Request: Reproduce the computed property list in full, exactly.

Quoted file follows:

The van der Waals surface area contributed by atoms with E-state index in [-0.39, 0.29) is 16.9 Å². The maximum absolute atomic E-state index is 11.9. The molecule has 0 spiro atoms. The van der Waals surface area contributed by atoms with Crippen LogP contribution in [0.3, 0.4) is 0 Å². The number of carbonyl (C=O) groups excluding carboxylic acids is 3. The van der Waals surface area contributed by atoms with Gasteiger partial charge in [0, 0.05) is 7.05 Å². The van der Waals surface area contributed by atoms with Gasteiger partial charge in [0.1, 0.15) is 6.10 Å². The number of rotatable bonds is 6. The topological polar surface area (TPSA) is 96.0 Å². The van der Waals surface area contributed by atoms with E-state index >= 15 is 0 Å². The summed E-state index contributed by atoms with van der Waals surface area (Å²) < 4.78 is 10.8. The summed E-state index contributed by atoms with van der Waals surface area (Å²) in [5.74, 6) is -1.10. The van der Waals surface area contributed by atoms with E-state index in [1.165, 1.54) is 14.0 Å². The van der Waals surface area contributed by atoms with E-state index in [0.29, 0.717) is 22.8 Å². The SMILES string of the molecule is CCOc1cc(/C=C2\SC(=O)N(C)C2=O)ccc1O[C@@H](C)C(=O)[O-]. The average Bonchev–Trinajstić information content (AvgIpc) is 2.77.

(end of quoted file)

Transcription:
The van der Waals surface area contributed by atoms with E-state index in [-0.39, 0.29) is 16.9 Å². The maximum absolute atomic E-state index is 11.9. The molecule has 0 spiro atoms. The van der Waals surface area contributed by atoms with Crippen LogP contribution in [0.3, 0.4) is 0 Å². The number of carbonyl (C=O) groups excluding carboxylic acids is 3. The van der Waals surface area contributed by atoms with Gasteiger partial charge in [0, 0.05) is 7.05 Å². The van der Waals surface area contributed by atoms with Gasteiger partial charge in [0.1, 0.15) is 6.10 Å². The number of rotatable bonds is 6. The topological polar surface area (TPSA) is 96.0 Å². The van der Waals surface area contributed by atoms with E-state index >= 15 is 0 Å². The summed E-state index contributed by atoms with van der Waals surface area (Å²) < 4.78 is 10.8. The summed E-state index contributed by atoms with van der Waals surface area (Å²) in [5.74, 6) is -1.10. The van der Waals surface area contributed by atoms with E-state index in [1.165, 1.54) is 14.0 Å². The van der Waals surface area contributed by atoms with E-state index in [0.29, 0.717) is 22.8 Å². The SMILES string of the molecule is CCOc1cc(/C=C2\SC(=O)N(C)C2=O)ccc1O[C@@H](C)C(=O)[O-]. The average Bonchev–Trinajstić information content (AvgIpc) is 2.77.